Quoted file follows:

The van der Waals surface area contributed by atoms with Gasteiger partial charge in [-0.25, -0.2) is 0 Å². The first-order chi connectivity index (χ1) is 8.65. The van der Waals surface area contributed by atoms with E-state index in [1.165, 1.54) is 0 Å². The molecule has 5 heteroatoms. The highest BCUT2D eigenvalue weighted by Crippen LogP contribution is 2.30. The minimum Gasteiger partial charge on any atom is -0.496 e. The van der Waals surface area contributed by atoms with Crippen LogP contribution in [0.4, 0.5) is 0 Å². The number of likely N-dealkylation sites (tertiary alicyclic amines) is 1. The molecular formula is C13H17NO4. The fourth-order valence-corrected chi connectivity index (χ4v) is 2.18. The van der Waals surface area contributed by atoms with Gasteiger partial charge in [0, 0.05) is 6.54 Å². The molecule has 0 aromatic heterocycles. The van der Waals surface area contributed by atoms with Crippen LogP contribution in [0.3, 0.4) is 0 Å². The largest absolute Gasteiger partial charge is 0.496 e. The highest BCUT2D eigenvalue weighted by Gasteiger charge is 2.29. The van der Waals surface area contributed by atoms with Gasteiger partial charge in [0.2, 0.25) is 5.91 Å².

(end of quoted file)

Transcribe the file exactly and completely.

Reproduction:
The van der Waals surface area contributed by atoms with Gasteiger partial charge in [-0.25, -0.2) is 0 Å². The first-order chi connectivity index (χ1) is 8.65. The van der Waals surface area contributed by atoms with E-state index in [1.165, 1.54) is 0 Å². The molecule has 5 heteroatoms. The highest BCUT2D eigenvalue weighted by Crippen LogP contribution is 2.30. The minimum Gasteiger partial charge on any atom is -0.496 e. The van der Waals surface area contributed by atoms with Crippen LogP contribution in [0.4, 0.5) is 0 Å². The number of likely N-dealkylation sites (tertiary alicyclic amines) is 1. The molecular formula is C13H17NO4. The fourth-order valence-corrected chi connectivity index (χ4v) is 2.18. The van der Waals surface area contributed by atoms with Gasteiger partial charge in [0, 0.05) is 6.54 Å². The molecule has 0 aromatic heterocycles. The van der Waals surface area contributed by atoms with Crippen LogP contribution in [0.3, 0.4) is 0 Å². The largest absolute Gasteiger partial charge is 0.496 e. The highest BCUT2D eigenvalue weighted by Gasteiger charge is 2.29. The van der Waals surface area contributed by atoms with Gasteiger partial charge in [0.2, 0.25) is 5.91 Å².